Seth Davis was fated to cover basketball, which is exactly what he's been doing for the last 20 years. He attended Duke University during the school's era of domination in the late Eighties and early Nineties and befriended Mike Krzyzewski. Conversations with the legendary coach and all those Final Fours only deepened his obsession. That's why he now scribbles a constant stream of stories for 'Sports Illustrated,' provides analytical insight for CBS Sports, hosts "The Seth Davis Show" on CampusInsiders.com (where he sits down with legends like Phil Jackson and Mack Brown), and is about to release his third book, 'Wooden: A Coach's Life.'
"You would think that, after all of these years in the business, I would become jaded or I would become less of a sports fan, but I feel like as I'm getting older I'm becoming more of a sports fan," he says.
His obsession with sports and writing – "In my heart, in my soul, I am a writer" – has made Davis something of an expert on his own competition: journalists who write about basketball. He gave 'Men's Journal' a peak into his library, highlighting the greatest books about sports ever written.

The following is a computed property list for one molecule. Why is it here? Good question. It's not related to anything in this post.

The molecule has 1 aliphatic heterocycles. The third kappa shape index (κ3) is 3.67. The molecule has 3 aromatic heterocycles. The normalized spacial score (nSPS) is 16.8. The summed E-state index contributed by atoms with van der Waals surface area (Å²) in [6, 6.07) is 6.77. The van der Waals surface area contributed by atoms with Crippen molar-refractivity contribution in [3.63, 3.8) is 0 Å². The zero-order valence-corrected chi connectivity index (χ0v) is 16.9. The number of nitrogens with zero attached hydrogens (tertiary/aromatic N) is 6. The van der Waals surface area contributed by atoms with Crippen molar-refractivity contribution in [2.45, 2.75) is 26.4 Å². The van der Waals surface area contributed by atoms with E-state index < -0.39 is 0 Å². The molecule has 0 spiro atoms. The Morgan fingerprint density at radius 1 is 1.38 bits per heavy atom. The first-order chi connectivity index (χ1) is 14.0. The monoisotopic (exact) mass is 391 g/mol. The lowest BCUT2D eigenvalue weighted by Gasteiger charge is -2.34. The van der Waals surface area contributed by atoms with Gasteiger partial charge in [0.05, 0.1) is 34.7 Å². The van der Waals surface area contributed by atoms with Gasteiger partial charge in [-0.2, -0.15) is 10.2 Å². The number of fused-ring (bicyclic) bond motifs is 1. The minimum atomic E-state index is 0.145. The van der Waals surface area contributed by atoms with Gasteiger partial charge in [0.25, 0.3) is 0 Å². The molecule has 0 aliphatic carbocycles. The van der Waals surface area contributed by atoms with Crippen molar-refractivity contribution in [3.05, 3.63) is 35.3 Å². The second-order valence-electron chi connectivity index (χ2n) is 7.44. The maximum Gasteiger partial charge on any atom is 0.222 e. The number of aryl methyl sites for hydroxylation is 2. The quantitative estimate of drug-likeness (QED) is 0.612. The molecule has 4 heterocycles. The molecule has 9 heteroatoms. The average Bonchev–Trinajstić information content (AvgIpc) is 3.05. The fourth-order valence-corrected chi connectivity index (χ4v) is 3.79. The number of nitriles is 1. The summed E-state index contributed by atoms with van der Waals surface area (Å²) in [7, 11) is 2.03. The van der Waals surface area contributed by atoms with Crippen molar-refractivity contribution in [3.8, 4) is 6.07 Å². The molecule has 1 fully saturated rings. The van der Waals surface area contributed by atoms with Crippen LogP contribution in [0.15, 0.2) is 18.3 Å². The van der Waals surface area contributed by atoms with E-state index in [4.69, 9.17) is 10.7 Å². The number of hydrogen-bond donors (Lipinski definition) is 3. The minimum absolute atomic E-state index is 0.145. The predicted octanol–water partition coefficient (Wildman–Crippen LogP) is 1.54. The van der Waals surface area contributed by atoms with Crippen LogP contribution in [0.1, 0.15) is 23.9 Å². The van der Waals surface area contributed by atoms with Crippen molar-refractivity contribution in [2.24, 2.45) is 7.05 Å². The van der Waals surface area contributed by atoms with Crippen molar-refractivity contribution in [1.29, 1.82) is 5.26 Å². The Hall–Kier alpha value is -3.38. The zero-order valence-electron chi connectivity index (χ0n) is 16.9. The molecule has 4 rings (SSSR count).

'Sacred Hoops: Spiritual Lessons of a Hardwood Warrior'
The only book on Davis's list authored by a non-writer is by the greatest basketball coach in history. Phil Jackson had only won the first three of his record 11 NBA titles when he wrote 'Sacred Hoops,' a book that is part biography and part coaching bible.
"Phil Jackson came from a . . . unique environment," Davis says. "He grew up in North Dakota and Montana, and was around Native American culture, and both of his parents were Presbyterian ministers, so it's just a unique starting point for somebody who became, you know, the most decorated coach in basketball history."
Famous for his unorthodox coaching methods, Jackson explains how he adapts the precepts of Zen Buddhism, the ways of the Lakota Sioux, and other alternative styles to the task of coaching the Chicago Bulls. They range from group meditation sessions, to hanging Lakota warrior items on the locker room shelf, to splicing segments of the movie 'Wizard of Oz' into game films to make a point.
Davis suggests that 'Sacred Hoops' is like the beginner's class into the Tao of Phil Jackson and that his most recent book, 'Eleven Rings: The Soul of Success,' which examines his entire career from a Knicks forward to the best coach in history, is the graduate course.
"He's got 11 titles as a coach and also two as a player – I said to him, shouldn't it be 13 rings?"